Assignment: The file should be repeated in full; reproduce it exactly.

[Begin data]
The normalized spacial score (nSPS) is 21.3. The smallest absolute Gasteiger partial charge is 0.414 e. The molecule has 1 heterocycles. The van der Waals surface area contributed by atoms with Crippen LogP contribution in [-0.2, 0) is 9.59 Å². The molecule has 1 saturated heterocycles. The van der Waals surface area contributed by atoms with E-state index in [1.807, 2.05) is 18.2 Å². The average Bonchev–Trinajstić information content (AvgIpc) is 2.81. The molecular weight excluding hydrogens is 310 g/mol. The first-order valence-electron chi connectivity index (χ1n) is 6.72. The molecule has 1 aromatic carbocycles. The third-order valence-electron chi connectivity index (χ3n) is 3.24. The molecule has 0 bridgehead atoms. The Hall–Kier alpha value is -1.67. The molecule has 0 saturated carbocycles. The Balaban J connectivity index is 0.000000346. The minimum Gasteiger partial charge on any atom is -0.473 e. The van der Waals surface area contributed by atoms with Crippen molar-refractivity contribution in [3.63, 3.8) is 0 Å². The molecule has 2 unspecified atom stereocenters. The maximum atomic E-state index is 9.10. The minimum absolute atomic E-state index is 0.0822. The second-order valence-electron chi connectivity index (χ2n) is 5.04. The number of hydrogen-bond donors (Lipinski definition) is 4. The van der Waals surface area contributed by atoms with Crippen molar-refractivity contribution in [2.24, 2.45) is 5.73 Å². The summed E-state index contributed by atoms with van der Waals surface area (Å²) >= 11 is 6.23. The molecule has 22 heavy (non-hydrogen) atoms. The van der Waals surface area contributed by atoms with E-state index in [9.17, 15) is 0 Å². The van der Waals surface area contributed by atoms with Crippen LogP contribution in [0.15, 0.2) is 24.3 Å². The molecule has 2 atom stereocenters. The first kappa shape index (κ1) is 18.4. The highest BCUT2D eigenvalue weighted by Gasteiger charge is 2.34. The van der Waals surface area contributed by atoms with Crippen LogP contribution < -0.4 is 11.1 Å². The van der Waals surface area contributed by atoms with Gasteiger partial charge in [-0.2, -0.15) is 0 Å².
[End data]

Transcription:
The normalized spacial score (nSPS) is 21.3. The smallest absolute Gasteiger partial charge is 0.414 e. The molecule has 1 heterocycles. The van der Waals surface area contributed by atoms with Crippen LogP contribution in [-0.2, 0) is 9.59 Å². The molecule has 1 saturated heterocycles. The van der Waals surface area contributed by atoms with E-state index in [1.807, 2.05) is 18.2 Å². The average Bonchev–Trinajstić information content (AvgIpc) is 2.81. The molecular weight excluding hydrogens is 310 g/mol. The first-order valence-electron chi connectivity index (χ1n) is 6.72. The molecule has 1 aromatic carbocycles. The third-order valence-electron chi connectivity index (χ3n) is 3.24. The molecule has 0 bridgehead atoms. The Hall–Kier alpha value is -1.67. The molecule has 0 saturated carbocycles. The Balaban J connectivity index is 0.000000346. The minimum Gasteiger partial charge on any atom is -0.473 e. The van der Waals surface area contributed by atoms with Crippen molar-refractivity contribution in [3.63, 3.8) is 0 Å². The molecule has 2 unspecified atom stereocenters. The maximum atomic E-state index is 9.10. The minimum absolute atomic E-state index is 0.0822. The second-order valence-electron chi connectivity index (χ2n) is 5.04. The number of hydrogen-bond donors (Lipinski definition) is 4. The van der Waals surface area contributed by atoms with Crippen molar-refractivity contribution in [2.24, 2.45) is 5.73 Å². The summed E-state index contributed by atoms with van der Waals surface area (Å²) >= 11 is 6.23. The molecule has 22 heavy (non-hydrogen) atoms. The van der Waals surface area contributed by atoms with E-state index in [9.17, 15) is 0 Å². The van der Waals surface area contributed by atoms with Crippen LogP contribution in [0.15, 0.2) is 24.3 Å². The molecule has 2 atom stereocenters. The first kappa shape index (κ1) is 18.4. The highest BCUT2D eigenvalue weighted by Gasteiger charge is 2.34. The van der Waals surface area contributed by atoms with Crippen LogP contribution < -0.4 is 11.1 Å². The van der Waals surface area contributed by atoms with Gasteiger partial charge in [-0.2, -0.15) is 0 Å².